Obituary - Johnny Lynch
John Thomas Patrick Lynch
On 25th March 2004, Webmaster received an e-mail from Dick Foxton (Nicholson 1957-1959):
I would like to inform the Old Cambrian Society that Johnny Lynch (Scott House 1951 - 1956) was shot by an intruder in his
home in Johannesburg on the night of Tuesday, 23rd March 2004 and tragically died in the early hours of the following
Remembered by Tim (Lynn) Turner (Scott 1955-1960):
A tremendous rugby player at school, Impala and a representative player for East Africa.
Remembered by Andy Tainsh (Clive 1952-1958):
If you look at the 1956 photo of the School 1st XV you will see that we were on the same team. We also played for the
combined schools team in 1956 which thrashed the Kenya RFU the first time we played them. After that he played for Impala
and the last time I saw him was a good 45 years ago.
Remembered by Ted David (Clive 1952-1956):
Anyone who knew Johnny would have been aware of his fearless nature and there are many large ex centres who do not like to
think of the ferocity of his crash tackles.
This is very distressing news indeed – it hit me like a bolt out of the blue!!
Remembered by Brian McIntosh (Rhodes 1953-1959):
I remember Johnny very well… and, in fact, I was fortunate enough to play on the same rugby team with him at The
Impala Club on several occasions in the late 1950’s and early 1960 before I left for London in 1960 – when Roy Bwye was not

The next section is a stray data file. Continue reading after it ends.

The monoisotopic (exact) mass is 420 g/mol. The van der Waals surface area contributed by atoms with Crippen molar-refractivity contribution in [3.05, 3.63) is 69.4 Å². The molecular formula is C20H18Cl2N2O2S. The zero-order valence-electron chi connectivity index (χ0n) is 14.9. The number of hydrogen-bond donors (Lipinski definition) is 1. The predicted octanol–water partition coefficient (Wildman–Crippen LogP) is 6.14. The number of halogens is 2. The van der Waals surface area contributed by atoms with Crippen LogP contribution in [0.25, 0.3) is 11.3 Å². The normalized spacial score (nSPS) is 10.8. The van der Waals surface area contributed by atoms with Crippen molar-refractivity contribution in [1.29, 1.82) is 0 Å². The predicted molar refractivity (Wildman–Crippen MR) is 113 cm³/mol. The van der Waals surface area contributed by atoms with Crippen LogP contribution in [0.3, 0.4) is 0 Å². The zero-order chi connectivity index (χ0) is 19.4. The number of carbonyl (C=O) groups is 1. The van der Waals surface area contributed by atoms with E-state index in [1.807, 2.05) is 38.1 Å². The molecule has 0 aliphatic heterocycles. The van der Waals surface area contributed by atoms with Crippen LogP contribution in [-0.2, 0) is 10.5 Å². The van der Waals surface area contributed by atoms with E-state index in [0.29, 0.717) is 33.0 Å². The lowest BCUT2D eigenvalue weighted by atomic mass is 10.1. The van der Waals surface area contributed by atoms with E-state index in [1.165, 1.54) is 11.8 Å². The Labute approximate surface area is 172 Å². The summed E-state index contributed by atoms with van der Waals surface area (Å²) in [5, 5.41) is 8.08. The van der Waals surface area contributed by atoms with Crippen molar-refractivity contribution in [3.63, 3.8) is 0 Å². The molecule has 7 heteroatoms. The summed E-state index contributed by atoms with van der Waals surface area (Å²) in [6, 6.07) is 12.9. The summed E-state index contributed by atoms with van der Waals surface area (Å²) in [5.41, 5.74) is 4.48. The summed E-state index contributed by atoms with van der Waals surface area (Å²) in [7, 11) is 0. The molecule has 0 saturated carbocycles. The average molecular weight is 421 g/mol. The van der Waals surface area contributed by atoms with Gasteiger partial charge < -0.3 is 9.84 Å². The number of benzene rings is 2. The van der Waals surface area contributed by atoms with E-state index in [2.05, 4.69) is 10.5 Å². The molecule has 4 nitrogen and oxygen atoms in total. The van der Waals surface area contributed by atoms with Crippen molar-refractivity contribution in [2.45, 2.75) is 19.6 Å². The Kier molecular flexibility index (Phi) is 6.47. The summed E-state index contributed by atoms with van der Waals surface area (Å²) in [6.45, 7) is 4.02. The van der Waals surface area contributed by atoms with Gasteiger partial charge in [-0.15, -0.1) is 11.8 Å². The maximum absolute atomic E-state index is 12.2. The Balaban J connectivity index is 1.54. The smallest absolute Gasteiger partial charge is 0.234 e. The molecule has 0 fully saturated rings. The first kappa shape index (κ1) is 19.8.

available [as I was usually the Impala second team hooker].
Johnny was a natural, well coordinated sportsman who always played an innovative and exciting game… in particular,
I recall and admired his skills as the “center” in the “forward line” successfully planning and executing the “scissors
movement” on numerous occasions – a deceptive move which was always very exciting to watch … as it completely befuddled the
This is very sad news, especially as he had a big family – four children – who I am sure will follow in his
footsteps as great at sports, etc. It is, indeed, incredibly sad that this terrible crime – and completely unnecessary
violence - has taken place yet again so soon after the same awful thing happened to our dear old buddy Terence O’Meara in
Nairobi in 2003! I find it very difficult to accept this tragic turn of events.
Looking back, we were all very fortunate to share the unique spirit of The Impala Club…. and it brings back a flood
of many happy memories that I am sure we all cherish as we honour the memory of Johnny!
Apart from his prowess at rugby, the main thing I remember about Johnny at school (he was three years my senior) was when
Stork gave him twelve cuts of the cane as a preemptive measure to thwart potentially more serious action by Jake . The
offence involved some alleged after-hours entertainment of a girlfriend on the cricket oval, but the real issue was that
Stork didn't want to risk losing his star player at the height of the rugby season.
In 1959 I got to know Johnny well, personally and socially, when we were each going out with a Van Breda girl - he with
Brenda and I with her younger sister Pat. When it was my time to enter the Kenya Regiment, an avuncular Johnny gave me two
bits of sound advice: "Go to Osman Yakub," he said, "and buy a set of webbing and ammo pouches so that the stuff they
give you at Lanet can be kept ready for inspection all the time," and he continued, "once the course begins, always sit on
the bog twice a day!"
After Johnny and Brenda were married, I stayed in touch with them in the early 1960s on summer visits to Kenya from
university, and in December 1963 they were among the guests at my own wedding in Nairobi (to a girl I'd met at Edinburgh).
A year or so later, I was still in Scotland when the news came that Johnny had moved to South Africa. I lost touch with
him after that, but always remembered him as a warm-hearted, friendly individual.